Versatility and Storytelling in the work of AJ McClenon
An Interview for Sixty Inches From Center.
My first experience with AJ McClenon's work happens to be my most memorable. It wasn't as part of an exhibition or screening, but while quietly seated in public solitude, headphones on and computer screen inches from my face. The first time I watched the collage video Things to do like breathing it set the tone for how I now prefer to view the videos and audio tracks--by bringing it in close, almost inescapable, sensory proximity. At that all-consuming distance, partially immersed but still aware of my surroundings, is where the core of the work presents itself--at least to me. It was there where my own anxieties found something familiar.
McClenon's layering of sound and image, and use of repetition creates a hypnotic agitation that is a signature of the work, particularly the time-based pieces. The form of the videos thickly coats the content, providing them a lens that works to help us as viewers to understand how things like the struggle with mental health, a shifting sense of belonging, and the jurisdiction we have over our bodies and lives impact how our stories can be told. It's artistry that requires us to look and listen closely for not only the obvious or more covert narratives, but also how they're being delivered. It can be easy to miss the message by reading it all as purely personal. Sound, image, and autobiography aren't the only things being stratified. Scratch the surface and underneath you'll find archives of McClenon that expand beyond a singular voice and into something that bridges a distinct east coast/third coast understanding and a historically-informed, contemporarily-centered but deeply personal exploration of the nuances of Blackness across spectrums of age, gender, wellness, and other ways of being.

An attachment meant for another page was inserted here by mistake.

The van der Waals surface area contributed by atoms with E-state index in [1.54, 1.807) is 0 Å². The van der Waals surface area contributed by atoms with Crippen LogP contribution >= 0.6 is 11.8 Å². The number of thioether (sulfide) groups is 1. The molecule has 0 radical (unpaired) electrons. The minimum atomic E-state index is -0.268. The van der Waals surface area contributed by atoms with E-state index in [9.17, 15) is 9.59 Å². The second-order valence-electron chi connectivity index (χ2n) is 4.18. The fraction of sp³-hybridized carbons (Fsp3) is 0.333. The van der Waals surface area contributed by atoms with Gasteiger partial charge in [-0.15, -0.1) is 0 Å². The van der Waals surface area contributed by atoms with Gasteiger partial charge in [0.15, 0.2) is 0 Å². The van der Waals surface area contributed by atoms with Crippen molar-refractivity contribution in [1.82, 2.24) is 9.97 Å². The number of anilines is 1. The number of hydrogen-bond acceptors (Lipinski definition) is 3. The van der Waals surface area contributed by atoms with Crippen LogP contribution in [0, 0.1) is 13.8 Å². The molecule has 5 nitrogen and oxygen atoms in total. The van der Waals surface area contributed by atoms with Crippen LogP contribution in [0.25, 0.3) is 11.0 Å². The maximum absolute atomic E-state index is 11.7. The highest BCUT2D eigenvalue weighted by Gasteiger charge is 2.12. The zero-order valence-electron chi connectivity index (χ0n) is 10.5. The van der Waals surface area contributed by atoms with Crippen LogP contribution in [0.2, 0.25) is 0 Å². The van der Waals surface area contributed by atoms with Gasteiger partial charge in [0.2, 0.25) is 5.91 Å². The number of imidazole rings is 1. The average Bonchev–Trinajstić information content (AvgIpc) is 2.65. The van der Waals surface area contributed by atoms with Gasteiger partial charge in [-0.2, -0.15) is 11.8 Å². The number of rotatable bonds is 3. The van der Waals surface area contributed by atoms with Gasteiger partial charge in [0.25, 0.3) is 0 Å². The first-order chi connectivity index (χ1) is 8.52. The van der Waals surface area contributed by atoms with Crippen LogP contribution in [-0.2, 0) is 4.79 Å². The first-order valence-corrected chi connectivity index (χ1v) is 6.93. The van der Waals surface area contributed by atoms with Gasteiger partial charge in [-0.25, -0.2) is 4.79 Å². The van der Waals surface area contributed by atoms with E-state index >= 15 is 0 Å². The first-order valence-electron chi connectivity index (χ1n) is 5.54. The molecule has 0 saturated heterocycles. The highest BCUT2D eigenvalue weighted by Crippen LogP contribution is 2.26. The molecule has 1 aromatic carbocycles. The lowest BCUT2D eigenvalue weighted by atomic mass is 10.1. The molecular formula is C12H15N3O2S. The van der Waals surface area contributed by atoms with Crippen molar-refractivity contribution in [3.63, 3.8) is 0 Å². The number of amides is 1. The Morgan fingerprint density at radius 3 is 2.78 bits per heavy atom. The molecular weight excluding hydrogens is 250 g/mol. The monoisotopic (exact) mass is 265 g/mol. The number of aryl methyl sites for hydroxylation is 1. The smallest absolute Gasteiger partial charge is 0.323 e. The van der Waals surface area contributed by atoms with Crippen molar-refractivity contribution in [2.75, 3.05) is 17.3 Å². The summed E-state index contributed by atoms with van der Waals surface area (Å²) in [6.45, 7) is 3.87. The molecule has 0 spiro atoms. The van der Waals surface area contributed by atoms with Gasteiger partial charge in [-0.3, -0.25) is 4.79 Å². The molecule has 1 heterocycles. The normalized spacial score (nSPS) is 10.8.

As McClenon continues to build a presence across the city, we took some time to discuss how the current practice has evolved from focusing primarily on sculpture and painting to video and sound, the ways in which health can impact life and art-making, the ongoing efforts to collapse hierarchies, and the variety of narratives and storytelling techniques stretched across these different bodies of work.
Read the interview with AJ here...
Photo Credits, top to bottom:
Portrait of AJ McClenon at Beauty Breaks. Photo by Ally Almore.
Still from Busing, 2015. Image courtesy of the artist.
Stills from Traveling, 2011. Image courtesy of the artist.
Beauty Breaks, Session 1 at F4F. Photo by Ally Almore.